A few judgments evoke spiritual progress. ‘Compassion for living creatures’, in the Constitution, is sometimes said to ensue from the belief that animals have ‘the same soul as human beings’ and that ‘the spark of divinity [is] as much present in them as in human beings’ (Justice Chagla, quoted in Commissioner of Income Tax 1977, para. 11). According to some petitioners, whose argument is reproduced in the judgments, compassion (for other souls) is at the heart of religion and is a path to one’s spiritual progress, as Saints have shown. For instance, Shri Ramalinga Adigal, already mentioned, taught that jīva karuṇyaṃ, compassion for life, and not the performance of rituals, was an act of worship leading to the ultimate liberation from rebirths (Chinna Muthukrishna Reddiar 1988, para. 27). Though, to my knowledge, no connection with Buddhism can be established, this spiritual perspective is akin to the quest of spiritual perfection that results from Buddhist attitude towards animals—which makes it, according to Harris, ‘essentially instrumental’: ‘in general, the highlighted advantages of the practice are felt by the practitioner, not by the living being to whom it is directed’ (Harris 2001, p. 246).
However, most of the judgments remain on a more mundane plane and prefer to speak of compassion as inducing moral and societal progress. It is a ‘sign of culture and civilization’ (People for Elimination of Stray… 2003, para. 34). In this perspective, a number of judgments quote an alleged citation of Mahatma Gandhi (which, according to Johnson 2013, he may have never said): ‘The moral progress and strength of a nation can be judged by the care and compassion it shows towards its animals.’
This moral improvement, brought forth to society by showing compassion for animals, has, in fact, long standing antecedents in British case law.27 A 1915 British judgment considered that a trust for the protection of animals tended ‘to promote public morality by checking the innate tendency to cruelty’ (quoted in Commissioner Of Income Tax 1977, para. 11), and that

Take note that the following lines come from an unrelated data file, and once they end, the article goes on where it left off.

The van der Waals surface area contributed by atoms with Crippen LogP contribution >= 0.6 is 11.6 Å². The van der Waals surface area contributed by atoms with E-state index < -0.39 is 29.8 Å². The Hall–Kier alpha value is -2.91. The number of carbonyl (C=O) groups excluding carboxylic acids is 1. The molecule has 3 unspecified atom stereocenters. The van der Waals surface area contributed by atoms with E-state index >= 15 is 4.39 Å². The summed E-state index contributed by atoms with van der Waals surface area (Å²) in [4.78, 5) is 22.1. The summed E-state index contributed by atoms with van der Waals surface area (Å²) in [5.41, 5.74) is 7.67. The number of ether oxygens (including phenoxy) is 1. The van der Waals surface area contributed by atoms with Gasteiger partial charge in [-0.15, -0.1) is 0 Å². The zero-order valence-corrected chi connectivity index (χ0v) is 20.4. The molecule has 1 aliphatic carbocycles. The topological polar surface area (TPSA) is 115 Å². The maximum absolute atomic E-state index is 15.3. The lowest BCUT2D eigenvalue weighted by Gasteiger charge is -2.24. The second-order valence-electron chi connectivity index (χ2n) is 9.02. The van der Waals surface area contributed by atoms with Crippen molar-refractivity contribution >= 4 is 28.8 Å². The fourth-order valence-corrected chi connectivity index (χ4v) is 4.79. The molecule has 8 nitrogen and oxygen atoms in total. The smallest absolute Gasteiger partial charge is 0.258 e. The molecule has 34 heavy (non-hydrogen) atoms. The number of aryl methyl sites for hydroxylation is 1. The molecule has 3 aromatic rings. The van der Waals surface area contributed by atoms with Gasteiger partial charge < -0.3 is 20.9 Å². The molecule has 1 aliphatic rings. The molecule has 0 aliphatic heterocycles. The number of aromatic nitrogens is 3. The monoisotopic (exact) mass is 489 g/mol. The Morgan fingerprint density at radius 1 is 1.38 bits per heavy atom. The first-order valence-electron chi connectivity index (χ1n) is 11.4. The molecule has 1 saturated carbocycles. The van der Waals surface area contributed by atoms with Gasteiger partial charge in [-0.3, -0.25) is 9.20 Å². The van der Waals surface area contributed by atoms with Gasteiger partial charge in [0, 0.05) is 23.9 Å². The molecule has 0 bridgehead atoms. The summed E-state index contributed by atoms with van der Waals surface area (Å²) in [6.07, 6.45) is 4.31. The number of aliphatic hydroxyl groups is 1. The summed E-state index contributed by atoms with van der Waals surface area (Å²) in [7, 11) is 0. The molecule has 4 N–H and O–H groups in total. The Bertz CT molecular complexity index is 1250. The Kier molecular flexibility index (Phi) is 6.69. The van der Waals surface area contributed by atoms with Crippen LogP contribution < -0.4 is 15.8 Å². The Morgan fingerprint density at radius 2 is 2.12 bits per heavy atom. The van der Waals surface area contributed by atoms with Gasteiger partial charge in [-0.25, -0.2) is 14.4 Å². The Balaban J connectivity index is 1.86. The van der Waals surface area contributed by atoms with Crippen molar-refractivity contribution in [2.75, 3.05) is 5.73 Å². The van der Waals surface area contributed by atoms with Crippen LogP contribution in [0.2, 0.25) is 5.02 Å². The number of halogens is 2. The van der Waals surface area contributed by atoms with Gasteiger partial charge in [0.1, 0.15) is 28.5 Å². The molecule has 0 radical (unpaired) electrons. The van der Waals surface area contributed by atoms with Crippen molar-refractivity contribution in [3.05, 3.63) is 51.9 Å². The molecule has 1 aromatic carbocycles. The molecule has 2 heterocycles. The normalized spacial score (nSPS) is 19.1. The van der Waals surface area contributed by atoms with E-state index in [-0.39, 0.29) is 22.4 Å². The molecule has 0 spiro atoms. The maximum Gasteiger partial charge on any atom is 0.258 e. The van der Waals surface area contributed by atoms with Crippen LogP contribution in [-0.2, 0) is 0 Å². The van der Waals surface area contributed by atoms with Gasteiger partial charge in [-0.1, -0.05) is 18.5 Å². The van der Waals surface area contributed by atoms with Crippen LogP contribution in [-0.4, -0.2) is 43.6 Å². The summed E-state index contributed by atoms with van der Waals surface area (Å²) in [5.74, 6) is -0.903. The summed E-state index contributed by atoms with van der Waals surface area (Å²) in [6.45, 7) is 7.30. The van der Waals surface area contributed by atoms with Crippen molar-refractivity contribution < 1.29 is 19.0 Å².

A gift for the benefit and protection of animals tends to promote and encourage kindness towards them, to discourage cruelty, and to ameliorate the condition of the brute creation, and thus to stimulate humane and generous sentiments in man towards the lower animals, and by these means promote feelings of humanity and morality generally, repress brutality, and thus elevate the human race.
(Justice Swinfen Eady, 1915, quoted in Commissioner Of Income Tax 1977, para. 12) [whether providing care for animals falls in the category of ‘charity’]
The aim for moral and societal progress also corresponds to the Fundamental Duty of developing ‘the scientific temper, humanism and the spirit of inquiry and reform’ (Art. 51 A (h)), already mentioned. Both articles of the Constitution, construed together, are subsumed under one goal: humanism:28
HUMANISM: […] Humanism also means, understand[ing,] benevolence, compassion, mercy etc. Citizens should, therefore, develop a spirit of compassion and humanism […] To look after the welfare and wellbeing of the animals and the duty to prevent the infliction of pain or suffering on animals highlights the principles of humanism in Article 51A(h).
(Animal Welfare Board of India 2014, para. 58) [on bull races]
Be it spiritual or in civilization, the progress brought by showing compassion to living creatures is human-centered. This is probably one of the points in which reasoning in terms of compassion parts from reasoning in terms of rights: compassion for animals brings forth human progress, whereas rights given to animals are a mark of progress. By the late nineteenth century, an author writing on ‘Animals’ Rights, considered in relation to social progress’, tried to make this distinction:
this essay […] is not a plea for “mercy” (save the mark!) to the “brute beasts.” […] It is addressed rather to those who see and feel that, as has been well said, “the great advancement of the world, throughout all ages, is to be measured by the increase of humanity and the decrease of cruelty”—that man, to be truly man, must cease to abnegate his common fellowship with all living nature—and that the coming realization of human rights will inevitably bring after it the tardier but not less certain realization of the rights of the lower races.
Since courts have to decide cases according to the parties’ respective rights, judgments concerning the protection of animals combine a language of rights with the moral imperative of compassion for living creatures enjoined by the Constitution. How do courts, in practice, articulate the two notions?

3. The Legal Status of Animals

3.1. Animals as Things

Discourses on compassion, in all their diversity, strongly stress that animals are living beings, sometimes said to have the same soul as humans. However, generally speaking, Common Law (and other legal systems) recognizes only two broad categories: property, and juristic persons. Animals are property: ‘They are goods to be bought and sold, acquired and maintained. This principle is deeply interwoven into the law. Indeed, some of the first cases read by law students in Property class are […] about the acquisition, ownership, and control of wild property—namely foxes and ducks.’ (Lubinski 2004; also Francione 2007)